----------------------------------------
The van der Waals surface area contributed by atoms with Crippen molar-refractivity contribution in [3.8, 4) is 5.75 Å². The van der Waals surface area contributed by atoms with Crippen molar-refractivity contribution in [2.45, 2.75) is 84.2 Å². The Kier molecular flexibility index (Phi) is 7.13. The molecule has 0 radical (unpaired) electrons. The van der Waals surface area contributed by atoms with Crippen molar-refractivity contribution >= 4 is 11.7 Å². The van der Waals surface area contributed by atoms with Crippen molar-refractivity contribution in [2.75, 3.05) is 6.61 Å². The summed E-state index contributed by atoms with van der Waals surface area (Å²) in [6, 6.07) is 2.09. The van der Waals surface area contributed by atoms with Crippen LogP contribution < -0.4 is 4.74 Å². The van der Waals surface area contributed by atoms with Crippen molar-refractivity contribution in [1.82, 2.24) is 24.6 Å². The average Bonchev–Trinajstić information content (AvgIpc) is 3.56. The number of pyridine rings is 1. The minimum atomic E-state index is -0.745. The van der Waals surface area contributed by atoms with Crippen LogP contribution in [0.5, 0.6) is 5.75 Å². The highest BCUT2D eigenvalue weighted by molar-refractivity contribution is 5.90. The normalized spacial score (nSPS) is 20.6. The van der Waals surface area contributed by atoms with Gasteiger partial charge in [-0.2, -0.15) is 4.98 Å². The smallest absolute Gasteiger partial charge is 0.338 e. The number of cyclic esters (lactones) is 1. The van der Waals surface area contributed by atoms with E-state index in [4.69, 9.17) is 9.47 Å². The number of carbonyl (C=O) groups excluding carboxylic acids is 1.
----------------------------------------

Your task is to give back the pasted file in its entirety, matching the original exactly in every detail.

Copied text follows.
The van der Waals surface area contributed by atoms with Crippen molar-refractivity contribution in [3.8, 4) is 5.75 Å². The van der Waals surface area contributed by atoms with Crippen molar-refractivity contribution in [2.45, 2.75) is 84.2 Å². The Kier molecular flexibility index (Phi) is 7.13. The molecule has 0 radical (unpaired) electrons. The van der Waals surface area contributed by atoms with Crippen molar-refractivity contribution >= 4 is 11.7 Å². The van der Waals surface area contributed by atoms with Crippen molar-refractivity contribution in [2.75, 3.05) is 6.61 Å². The summed E-state index contributed by atoms with van der Waals surface area (Å²) in [6, 6.07) is 2.09. The van der Waals surface area contributed by atoms with Crippen LogP contribution < -0.4 is 4.74 Å². The van der Waals surface area contributed by atoms with Crippen molar-refractivity contribution in [1.82, 2.24) is 24.6 Å². The average Bonchev–Trinajstić information content (AvgIpc) is 3.56. The number of pyridine rings is 1. The minimum atomic E-state index is -0.745. The van der Waals surface area contributed by atoms with Crippen LogP contribution in [0.5, 0.6) is 5.75 Å². The highest BCUT2D eigenvalue weighted by molar-refractivity contribution is 5.90. The normalized spacial score (nSPS) is 20.6. The van der Waals surface area contributed by atoms with Gasteiger partial charge in [-0.2, -0.15) is 4.98 Å². The smallest absolute Gasteiger partial charge is 0.338 e. The number of cyclic esters (lactones) is 1. The van der Waals surface area contributed by atoms with E-state index in [4.69, 9.17) is 9.47 Å². The number of carbonyl (C=O) groups excluding carboxylic acids is 1.